Thoughts, reflections, and ideas

T-shaped engineers

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How often have you heard "I'm an iOS engineer"? Every time I hear it, I wonder if that means that the engineer is only able to code iOS apps, or that it's their expertise area but are open to engineer for other platforms and with other programming languages.

I used to fall in the former group. Doing something other than iOS or Swift did not motivate me, and ended up procrastinating when the opportunity of doing something else came up. Hopefully that changed, and being honest and professionally speaking, it's made a huge difference in my day to day job.

When I open the laptop every day, I do it without knowing whether that day I'll be doing Ruby, Javascript, or Swift. I don't know if I'll build software for Android, iOS, or React Native. Every day is uncertain. I push myself out of my comfort zone and broaden my points of view and skills. I like it.

I've been in teams with experts in different domains, and when some work escaped the domain they considered themselves experts of, they refused to do the work. They'd rather ping the developer that works actively on the API, or open an issue for someone to fix it on that Ruby open source tool that saves them so much time. Aren't we all engineers capable of leveraging out skills to solve engineering problems?

This continues to be a pattern in many projects and companies. Shopify follows a different approach here. It aims for hiring t-shaped engineers. Those are engineers that are really good at one thing, but capable and willing to learn and do so many other things. I believe that's crucial for a company to move fast. The last thing that you want for your project is engineers that add roadblocks when they are asked to do something different.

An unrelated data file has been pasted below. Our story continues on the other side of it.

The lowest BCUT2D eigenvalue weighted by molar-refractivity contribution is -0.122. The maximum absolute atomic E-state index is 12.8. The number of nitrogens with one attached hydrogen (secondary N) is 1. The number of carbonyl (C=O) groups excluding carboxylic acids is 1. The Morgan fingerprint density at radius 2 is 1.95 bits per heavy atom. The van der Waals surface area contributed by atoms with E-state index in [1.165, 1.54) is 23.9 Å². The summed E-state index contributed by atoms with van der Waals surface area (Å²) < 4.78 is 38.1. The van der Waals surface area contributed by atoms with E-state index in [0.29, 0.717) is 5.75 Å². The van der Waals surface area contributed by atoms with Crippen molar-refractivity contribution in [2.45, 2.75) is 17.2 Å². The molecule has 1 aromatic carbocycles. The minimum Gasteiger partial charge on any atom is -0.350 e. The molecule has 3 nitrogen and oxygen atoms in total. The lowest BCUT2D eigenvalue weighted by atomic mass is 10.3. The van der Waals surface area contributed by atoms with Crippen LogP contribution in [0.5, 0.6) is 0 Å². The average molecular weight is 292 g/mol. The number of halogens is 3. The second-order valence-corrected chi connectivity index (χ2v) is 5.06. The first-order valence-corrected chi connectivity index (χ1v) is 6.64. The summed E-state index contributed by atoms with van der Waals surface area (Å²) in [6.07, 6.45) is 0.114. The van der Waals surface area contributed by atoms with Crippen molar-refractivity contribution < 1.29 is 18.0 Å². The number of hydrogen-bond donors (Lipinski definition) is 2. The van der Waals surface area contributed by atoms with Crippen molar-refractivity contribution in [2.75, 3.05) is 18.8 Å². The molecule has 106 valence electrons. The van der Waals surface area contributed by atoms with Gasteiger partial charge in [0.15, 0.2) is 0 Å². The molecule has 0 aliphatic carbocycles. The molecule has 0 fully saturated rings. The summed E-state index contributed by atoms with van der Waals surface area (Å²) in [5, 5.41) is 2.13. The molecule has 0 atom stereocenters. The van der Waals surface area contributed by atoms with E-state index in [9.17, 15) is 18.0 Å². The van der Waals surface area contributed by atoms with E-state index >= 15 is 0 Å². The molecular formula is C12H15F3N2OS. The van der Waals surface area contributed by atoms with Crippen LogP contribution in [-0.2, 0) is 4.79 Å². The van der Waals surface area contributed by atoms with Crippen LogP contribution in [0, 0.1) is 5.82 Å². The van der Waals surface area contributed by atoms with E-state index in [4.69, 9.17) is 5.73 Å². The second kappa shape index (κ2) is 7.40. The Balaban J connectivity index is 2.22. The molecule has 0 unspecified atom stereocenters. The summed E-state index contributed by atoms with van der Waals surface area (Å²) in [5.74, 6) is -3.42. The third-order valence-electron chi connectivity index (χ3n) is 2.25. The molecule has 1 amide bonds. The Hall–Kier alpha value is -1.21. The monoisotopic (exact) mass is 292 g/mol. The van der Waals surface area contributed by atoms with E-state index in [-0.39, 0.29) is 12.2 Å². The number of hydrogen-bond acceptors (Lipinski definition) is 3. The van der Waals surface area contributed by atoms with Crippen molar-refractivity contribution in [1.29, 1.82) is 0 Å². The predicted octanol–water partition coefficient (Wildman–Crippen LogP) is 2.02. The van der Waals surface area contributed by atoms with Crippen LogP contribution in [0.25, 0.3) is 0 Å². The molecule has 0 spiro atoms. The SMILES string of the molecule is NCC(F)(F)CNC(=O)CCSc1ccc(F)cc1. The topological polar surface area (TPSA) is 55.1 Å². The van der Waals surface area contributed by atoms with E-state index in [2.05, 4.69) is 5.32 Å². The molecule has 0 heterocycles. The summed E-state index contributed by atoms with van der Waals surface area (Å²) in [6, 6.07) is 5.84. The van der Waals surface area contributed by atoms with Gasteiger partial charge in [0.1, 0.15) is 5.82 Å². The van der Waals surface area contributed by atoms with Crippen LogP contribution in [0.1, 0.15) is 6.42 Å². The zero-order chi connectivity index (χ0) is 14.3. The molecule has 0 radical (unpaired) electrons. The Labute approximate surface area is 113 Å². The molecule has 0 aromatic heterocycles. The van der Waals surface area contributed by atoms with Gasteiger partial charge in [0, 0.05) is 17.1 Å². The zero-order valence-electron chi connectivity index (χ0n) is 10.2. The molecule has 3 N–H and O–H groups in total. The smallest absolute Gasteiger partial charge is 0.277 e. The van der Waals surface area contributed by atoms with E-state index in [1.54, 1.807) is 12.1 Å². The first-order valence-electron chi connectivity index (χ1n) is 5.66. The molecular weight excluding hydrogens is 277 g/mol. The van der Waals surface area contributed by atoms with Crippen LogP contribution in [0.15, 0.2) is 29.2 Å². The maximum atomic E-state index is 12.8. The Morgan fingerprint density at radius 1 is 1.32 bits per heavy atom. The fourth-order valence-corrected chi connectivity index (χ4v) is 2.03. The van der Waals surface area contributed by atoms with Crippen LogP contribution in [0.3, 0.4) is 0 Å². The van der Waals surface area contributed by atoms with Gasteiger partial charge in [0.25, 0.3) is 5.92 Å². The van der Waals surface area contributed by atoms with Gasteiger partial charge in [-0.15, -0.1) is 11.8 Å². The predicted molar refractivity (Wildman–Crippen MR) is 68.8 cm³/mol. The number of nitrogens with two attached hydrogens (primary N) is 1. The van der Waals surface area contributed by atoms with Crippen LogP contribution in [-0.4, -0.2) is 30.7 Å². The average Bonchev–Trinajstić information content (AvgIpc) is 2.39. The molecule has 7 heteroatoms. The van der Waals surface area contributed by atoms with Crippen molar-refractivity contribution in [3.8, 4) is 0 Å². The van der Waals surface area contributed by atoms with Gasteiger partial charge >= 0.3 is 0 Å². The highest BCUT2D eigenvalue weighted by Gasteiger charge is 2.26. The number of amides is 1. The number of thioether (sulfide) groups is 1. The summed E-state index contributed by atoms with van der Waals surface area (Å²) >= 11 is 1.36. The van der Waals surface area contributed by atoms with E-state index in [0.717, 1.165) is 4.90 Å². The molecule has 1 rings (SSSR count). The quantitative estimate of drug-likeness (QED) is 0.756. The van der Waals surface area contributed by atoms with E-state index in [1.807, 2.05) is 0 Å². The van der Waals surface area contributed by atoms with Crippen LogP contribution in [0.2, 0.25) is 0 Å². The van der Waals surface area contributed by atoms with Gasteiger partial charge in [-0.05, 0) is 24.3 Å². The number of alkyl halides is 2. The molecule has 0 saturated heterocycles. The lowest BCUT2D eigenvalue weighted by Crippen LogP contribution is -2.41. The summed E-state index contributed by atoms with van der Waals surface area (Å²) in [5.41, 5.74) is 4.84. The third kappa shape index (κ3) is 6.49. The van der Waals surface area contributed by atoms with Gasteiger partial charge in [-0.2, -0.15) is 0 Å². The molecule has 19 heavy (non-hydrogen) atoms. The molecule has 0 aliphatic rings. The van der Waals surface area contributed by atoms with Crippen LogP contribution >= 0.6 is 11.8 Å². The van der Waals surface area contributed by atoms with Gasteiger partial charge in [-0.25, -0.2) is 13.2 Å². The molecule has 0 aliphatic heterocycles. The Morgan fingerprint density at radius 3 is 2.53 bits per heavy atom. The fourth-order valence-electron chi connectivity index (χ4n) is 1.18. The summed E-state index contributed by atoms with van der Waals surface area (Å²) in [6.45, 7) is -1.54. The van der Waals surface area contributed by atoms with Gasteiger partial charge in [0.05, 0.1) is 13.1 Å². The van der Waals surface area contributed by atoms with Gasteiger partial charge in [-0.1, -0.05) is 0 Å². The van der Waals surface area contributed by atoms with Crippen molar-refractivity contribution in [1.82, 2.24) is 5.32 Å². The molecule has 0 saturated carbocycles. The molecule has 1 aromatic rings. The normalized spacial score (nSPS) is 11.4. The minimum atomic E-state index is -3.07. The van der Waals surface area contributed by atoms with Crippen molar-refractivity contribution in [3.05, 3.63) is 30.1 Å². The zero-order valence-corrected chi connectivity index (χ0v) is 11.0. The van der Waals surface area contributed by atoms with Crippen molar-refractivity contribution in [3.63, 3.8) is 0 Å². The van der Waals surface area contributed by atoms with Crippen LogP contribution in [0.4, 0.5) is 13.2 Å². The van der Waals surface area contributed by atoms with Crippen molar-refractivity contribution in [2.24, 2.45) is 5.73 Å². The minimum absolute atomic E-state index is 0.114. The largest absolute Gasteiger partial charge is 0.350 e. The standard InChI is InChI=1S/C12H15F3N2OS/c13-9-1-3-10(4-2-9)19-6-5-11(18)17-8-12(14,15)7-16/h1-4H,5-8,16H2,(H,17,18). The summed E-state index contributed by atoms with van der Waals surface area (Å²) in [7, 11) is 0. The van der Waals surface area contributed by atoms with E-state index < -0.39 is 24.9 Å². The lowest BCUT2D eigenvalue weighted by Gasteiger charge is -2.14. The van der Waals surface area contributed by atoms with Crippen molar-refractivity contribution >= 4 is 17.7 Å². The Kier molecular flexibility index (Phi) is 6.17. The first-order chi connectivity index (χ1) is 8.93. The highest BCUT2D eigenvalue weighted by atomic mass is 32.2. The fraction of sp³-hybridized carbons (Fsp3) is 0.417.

As an example, I've seen my team at Shopify working on the following tasks:

Unfortunately, this setup might not be possible in small companies. Constantly jumping into new domains is expensive because developers need to gather context and learn about every new domain they jump it. That requires time.

I'm glad that Shopify believes in this powerful idea and seeing it materialize in my team. I still consider myself mostly experienced in Swift, yet love to try and learn other programming languages and paradigms like Ruby, Javascript or React.

If you work on a large project, and having specialized engineers is a source of friction when shipping stuff, you'd better revisit your hiring process. T-shaped engineers are a wonderful asset.